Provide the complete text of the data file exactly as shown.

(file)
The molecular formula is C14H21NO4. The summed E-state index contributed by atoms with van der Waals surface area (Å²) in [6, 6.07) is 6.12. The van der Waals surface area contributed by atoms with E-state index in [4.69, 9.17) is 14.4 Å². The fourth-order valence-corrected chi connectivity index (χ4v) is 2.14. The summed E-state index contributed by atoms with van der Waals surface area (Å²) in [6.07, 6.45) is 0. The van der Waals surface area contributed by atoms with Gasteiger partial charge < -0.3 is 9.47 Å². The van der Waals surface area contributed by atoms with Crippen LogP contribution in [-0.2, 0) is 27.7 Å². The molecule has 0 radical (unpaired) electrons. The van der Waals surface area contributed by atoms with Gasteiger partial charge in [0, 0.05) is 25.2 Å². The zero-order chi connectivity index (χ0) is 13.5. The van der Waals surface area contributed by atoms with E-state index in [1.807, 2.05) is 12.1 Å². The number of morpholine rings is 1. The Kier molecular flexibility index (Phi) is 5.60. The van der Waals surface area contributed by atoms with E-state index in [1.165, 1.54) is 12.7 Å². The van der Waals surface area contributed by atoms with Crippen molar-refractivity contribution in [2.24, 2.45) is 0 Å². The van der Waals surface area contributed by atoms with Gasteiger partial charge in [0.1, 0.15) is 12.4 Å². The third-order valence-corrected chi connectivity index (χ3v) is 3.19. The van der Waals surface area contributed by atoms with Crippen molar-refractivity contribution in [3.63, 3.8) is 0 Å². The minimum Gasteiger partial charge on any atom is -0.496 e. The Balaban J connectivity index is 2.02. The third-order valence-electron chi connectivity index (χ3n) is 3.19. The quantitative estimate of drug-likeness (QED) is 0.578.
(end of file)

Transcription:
The molecular formula is C14H21NO4. The summed E-state index contributed by atoms with van der Waals surface area (Å²) in [6, 6.07) is 6.12. The van der Waals surface area contributed by atoms with E-state index in [4.69, 9.17) is 14.4 Å². The fourth-order valence-corrected chi connectivity index (χ4v) is 2.14. The summed E-state index contributed by atoms with van der Waals surface area (Å²) in [6.07, 6.45) is 0. The van der Waals surface area contributed by atoms with Gasteiger partial charge < -0.3 is 9.47 Å². The van der Waals surface area contributed by atoms with Crippen LogP contribution in [-0.2, 0) is 27.7 Å². The molecule has 0 radical (unpaired) electrons. The van der Waals surface area contributed by atoms with Gasteiger partial charge in [0, 0.05) is 25.2 Å². The zero-order chi connectivity index (χ0) is 13.5. The van der Waals surface area contributed by atoms with E-state index in [1.807, 2.05) is 12.1 Å². The number of morpholine rings is 1. The Kier molecular flexibility index (Phi) is 5.60. The van der Waals surface area contributed by atoms with E-state index in [1.165, 1.54) is 12.7 Å². The van der Waals surface area contributed by atoms with Crippen molar-refractivity contribution in [2.24, 2.45) is 0 Å². The van der Waals surface area contributed by atoms with Gasteiger partial charge in [0.1, 0.15) is 12.4 Å². The third-order valence-corrected chi connectivity index (χ3v) is 3.19. The van der Waals surface area contributed by atoms with Crippen molar-refractivity contribution in [3.63, 3.8) is 0 Å². The minimum Gasteiger partial charge on any atom is -0.496 e. The Balaban J connectivity index is 2.02. The third-order valence-electron chi connectivity index (χ3n) is 3.19. The quantitative estimate of drug-likeness (QED) is 0.578.